2020 has been one of the most eventful and saddest years in recent memory. We have had to deal with hardships and heartaches brought on by the Covd-19 pandemic. It’s been an emotional and financial rollercoaster ride for all of us. Thankfully we are now in the midst of the Holiday season and we can find some peace and joy during the last month of the year. Hopefully 2021 will be better for all of us physically, emotionally, and financially.
The start of the new year means new beginnings and a fresh start. Here are five financial tips to help you get on the track financially in 2021.
Tip #1: Build Back Your Savings Better
2020 was a tough year financially. You might have had to take money from your savings more than you would have liked to make ends meet. Make 2021 the year where you build back your savings better. To help you save more and spend less, ask yourself "will this purchase make my life better?". If the answer is no or if it will just add clutter to your home then forego the purchase.
To help you save better, start small by doing things such as:
- Eliminating your morning Starbucks Cappuccino and brewing a pot at home instead
- Cooking meals at home rather than going out to dinner (or ordering take-out)
- Taking advantage of discount and promotions when purchasing new clothes. Never pay full price.
- Evaluating your cell phone plan and find out if there is a better bargain.
- Delaying your gratification to purchase something. Wait a few days and ask yourself if you really need it or just want it because it makes you feel good at the moment.
Take the money you that you would normally spend for these activities and place it in your savings account. You’ll be surprised at how quickly your balance will grow. For example, the price of an average specialty drink at Starbucks is around $4. If instead of buying that daily cup of coffee, you placed the $4 in your savings account, you would have $1,460 at the end of the year!
Tip #2: Establish an Emergency Fund
Creating an Emergency Fund does not sound like fun because you can’t enjoy it. The money just sits there and you can’t touch it. However, an Emergency Fund is one of the most important things you can save for. It provides you with that extra peace of mind knowing that if your car unexpectedly breaks down, you have the money to pay for it and you don’t have to dig yourself into a deeper financial hole by having to pay for that unexpected expense on your credit card.
Tip #3: Commit to Reducing Your Debt
Reducing your debt is like losing weight: it is difficult to do but so satisfying when you accomplish your weight loss goal. If you have multiple credit cards, which one do you focus on first? Instead of focusing on the credit card with the highest balance, I suggest that you focus on paying off the credit cards that have the highest interest rate first. Once you’ve paid that credit card off, move on to the card with the next lowest interest rate. Just like seeing the pounds slowly come off, making small changes can start becoming a positive habit and can make it easier for you to continue with the program.
Another alternative would be to apply for a low interest credit card and consolidate all of your credit card debt into that credit card. I would be very cautious with this strategy as this could be what got you in trouble in the first place. There is usually a specific period where you have this low interest on balance transfers. Once that period expires, the interest rate jumps to the higher rate. So, if you use this strategy, ask yourself if you can repay the credit card completely before the rate increases. Also, if you get a consolidation loan and keep making more purchases with credit, you probably won’t succeed in paying down your debt. If you’re having trouble with credit, consider contacting a credit counselor first.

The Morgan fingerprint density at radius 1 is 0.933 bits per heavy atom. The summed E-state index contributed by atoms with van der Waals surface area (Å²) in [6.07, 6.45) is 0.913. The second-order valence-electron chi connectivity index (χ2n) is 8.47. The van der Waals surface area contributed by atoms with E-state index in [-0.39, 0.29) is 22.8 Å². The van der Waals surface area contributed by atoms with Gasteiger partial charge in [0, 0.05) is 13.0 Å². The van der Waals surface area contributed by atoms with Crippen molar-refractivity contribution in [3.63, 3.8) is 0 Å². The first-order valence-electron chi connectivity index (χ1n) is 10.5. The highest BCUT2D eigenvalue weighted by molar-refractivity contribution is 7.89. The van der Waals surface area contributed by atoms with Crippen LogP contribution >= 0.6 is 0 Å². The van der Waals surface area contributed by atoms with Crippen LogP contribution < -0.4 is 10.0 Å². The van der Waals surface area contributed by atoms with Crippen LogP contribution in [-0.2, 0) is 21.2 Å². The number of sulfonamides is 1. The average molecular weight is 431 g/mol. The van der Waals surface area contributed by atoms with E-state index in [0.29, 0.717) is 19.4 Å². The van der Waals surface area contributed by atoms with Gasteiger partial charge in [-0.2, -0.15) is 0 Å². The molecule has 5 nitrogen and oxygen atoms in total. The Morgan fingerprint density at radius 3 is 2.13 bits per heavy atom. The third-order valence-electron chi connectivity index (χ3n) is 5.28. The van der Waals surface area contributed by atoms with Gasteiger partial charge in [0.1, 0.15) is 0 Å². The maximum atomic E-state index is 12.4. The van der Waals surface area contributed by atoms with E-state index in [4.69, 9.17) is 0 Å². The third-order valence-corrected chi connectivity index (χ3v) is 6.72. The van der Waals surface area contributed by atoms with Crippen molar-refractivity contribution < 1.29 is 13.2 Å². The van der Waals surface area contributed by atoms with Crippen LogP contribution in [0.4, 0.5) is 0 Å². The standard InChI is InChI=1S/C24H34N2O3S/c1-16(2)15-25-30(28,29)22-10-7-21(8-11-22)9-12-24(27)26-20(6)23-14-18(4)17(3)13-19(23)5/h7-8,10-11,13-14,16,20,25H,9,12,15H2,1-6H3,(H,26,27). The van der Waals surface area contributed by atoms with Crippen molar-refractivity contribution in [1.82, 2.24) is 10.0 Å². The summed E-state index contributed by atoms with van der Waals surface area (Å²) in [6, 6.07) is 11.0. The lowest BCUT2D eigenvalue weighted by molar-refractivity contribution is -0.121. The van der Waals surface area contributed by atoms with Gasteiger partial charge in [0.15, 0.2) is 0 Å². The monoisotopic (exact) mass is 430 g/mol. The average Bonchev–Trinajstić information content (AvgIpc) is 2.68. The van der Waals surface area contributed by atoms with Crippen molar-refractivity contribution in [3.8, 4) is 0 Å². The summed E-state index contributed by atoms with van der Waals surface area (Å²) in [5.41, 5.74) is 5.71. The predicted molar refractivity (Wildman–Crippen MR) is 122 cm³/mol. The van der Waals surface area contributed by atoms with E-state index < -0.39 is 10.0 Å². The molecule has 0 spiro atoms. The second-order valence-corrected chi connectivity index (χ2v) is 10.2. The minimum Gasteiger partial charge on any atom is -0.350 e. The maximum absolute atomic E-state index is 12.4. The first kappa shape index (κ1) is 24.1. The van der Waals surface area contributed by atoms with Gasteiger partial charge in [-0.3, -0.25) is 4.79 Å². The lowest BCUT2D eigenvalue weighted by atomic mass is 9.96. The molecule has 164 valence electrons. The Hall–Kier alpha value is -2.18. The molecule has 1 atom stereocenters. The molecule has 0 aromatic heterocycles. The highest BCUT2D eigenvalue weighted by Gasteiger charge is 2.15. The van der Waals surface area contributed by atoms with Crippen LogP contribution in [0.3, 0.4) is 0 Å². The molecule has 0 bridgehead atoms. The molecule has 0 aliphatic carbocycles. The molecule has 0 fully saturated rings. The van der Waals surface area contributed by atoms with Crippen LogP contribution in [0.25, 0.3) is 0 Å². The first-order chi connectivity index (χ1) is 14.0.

Tip #4: Understand Where Your Money Goes
Believe it or not, unless you are watching every penny that you make, you don’t consciously spend your money so it’s no surprise that at the end of each month we wonder where all of our money went. If you track exactly where your money is going, it will give you a greater idea of where your overall financial picture stands and will help you determine what areas you should cut to help trim your debt and increase your savings. Simply understanding where your money is going can help relieve anxiety, which in turn, can start to reduce financial stress. While Quicken provides you the most robust method of tracking your spending (and is a method I strongly recommend), there are simple on-line apps that can quickly help track your spending. Mint, YNAB, and EveryDollar are some of the few popular apps on the market. Of course, there is still the old-fashioned paper and pencil method for those of you who prefer the traditional way of tracking your spending.
Tip #5: Focus on Experiences instead of “Things”
Research shows that people enjoy experiences more than possessions, so this is a great way to make better use of your money. Rather than buying that new pair of shoes or expensive outfit, consider these fun options instead:
- Learn a new language
- Sign up for cooking classes
- Attend yoga and group exercise classes
- Take an art class at your local community college
- Go on a daylong or weekend a road trip.
While this is still spending money, focusing on experiences can help reduce stress and burnout while providing you with positive experiences.
2020 has been extremely stressful on a personal, professional, and financial level. As we prepare for the upcoming year, use these tips to help reduce your financial anxiety and get you on the right track to build back your finances better in 2021.
This content is developed from sources believed to be providing accurate information, and provided by Attune Financial Planning. The opinions expressed and material provided are for general information only.